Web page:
Lionel Messi celebrates after scoring a goal in his early years at Barcelona. Photograph: Lluis Gene/AFP via Getty Images

Messi’s battles with Barça

2013: Javier Faus, Barcelona’s vice-president for finance, complains in a radio interview about Messi’s contract renewal: “I don’t know why we have to renew it again. We don’t have to present an improvement to his contract every six months.” Messi shoots back: “Señor Faus is a person who knows nothing about football. Barcelona is one of the biggest clubs in the world and deserves to [be managed] by the best leaders . . . neither I nor anyone in my entourage asked for an increase or renewal, and he knows that very well.” When Faus left the club in 2015, he admitted: “Messi was right. I have no idea of football.”

2016: Messi gets slapped with a 21-month suspended sentence for tax evasion (later reduced to a €252,000 fine). He wants to leave Barça (and Spain) out of spite, eyeing a €150 million move to Manchester City. Ironically, his friend and team-mate Luis Suárez talks him out of it.

2020: Eric Abidal, Barça’s sporting director and a former team-mate of Messi’s, suggests in a newspaper interview that Barça’s players were responsible for coach Ernesto Valverde’s sacking. Within minutes of the article publishing online, Messi fired back a riposte on social media. In red ink, he encircled Abidal’s claim that many of the players weren’t satisfied with Valverde and weren’t working hard. He called on Abidal to name names, if not he was “dirtying” Messi’s name by implication.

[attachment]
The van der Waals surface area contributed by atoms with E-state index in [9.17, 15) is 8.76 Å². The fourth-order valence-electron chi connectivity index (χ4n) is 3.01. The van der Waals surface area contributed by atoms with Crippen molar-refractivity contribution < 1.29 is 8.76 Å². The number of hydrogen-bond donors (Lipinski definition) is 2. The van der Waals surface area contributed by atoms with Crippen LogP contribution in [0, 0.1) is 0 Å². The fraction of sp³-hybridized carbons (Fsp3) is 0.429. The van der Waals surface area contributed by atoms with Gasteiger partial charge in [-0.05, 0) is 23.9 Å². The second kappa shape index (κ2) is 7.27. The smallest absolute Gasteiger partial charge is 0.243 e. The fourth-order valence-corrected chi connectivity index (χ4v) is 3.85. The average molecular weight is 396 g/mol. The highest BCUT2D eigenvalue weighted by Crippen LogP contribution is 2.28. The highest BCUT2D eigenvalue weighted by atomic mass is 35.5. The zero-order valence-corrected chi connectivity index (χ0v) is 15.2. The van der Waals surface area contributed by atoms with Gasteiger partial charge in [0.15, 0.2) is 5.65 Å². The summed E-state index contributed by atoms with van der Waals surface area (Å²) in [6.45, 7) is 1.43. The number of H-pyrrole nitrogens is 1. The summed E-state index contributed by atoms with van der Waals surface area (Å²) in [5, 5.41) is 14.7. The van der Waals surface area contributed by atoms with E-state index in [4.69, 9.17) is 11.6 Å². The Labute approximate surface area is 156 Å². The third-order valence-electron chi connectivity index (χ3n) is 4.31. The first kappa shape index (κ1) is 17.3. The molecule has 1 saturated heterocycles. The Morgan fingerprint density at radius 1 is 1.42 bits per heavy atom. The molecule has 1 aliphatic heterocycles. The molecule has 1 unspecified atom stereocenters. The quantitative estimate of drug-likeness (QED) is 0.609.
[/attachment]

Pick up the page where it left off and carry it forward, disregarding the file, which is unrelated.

The Irish Times Logo
Commenting on The Irish Times has changed. To comment you must now be an Irish Times subscriber.
SUBSCRIBE
GO BACK
Error Image
The account details entered are not currently associated with an Irish Times subscription. Please subscribe to sign in to comment.
Comment Sign In

Forgot password?
The Irish Times Logo
Thank you
You should receive instructions for resetting your password. When you have reset your password, you can Sign In.
The Irish Times Logo
Please choose a screen name. This name will appear beside any comments you post. Your screen name should follow the standards set out in our community standards.
Screen Name Selection

Hello

Please choose a screen name. This name will appear beside any comments you post. Your screen name should follow the standards set out in our community standards.

The Irish Times Logo
Commenting on The Irish Times has changed. To comment you must now be an Irish Times subscriber.
SUBSCRIBE
Forgot Password
Please enter your email address so we can send you a link to reset your password.

Sign In

Your Comments
We reserve the right to remove any content at any time from this Community, including without limitation if it violates the Community Standards. We ask that you report content that you in good faith believe violates the above rules by clicking the Flag link next to the offending comment or by filling out this form. New comments are only accepted for 3 days from the date of publication.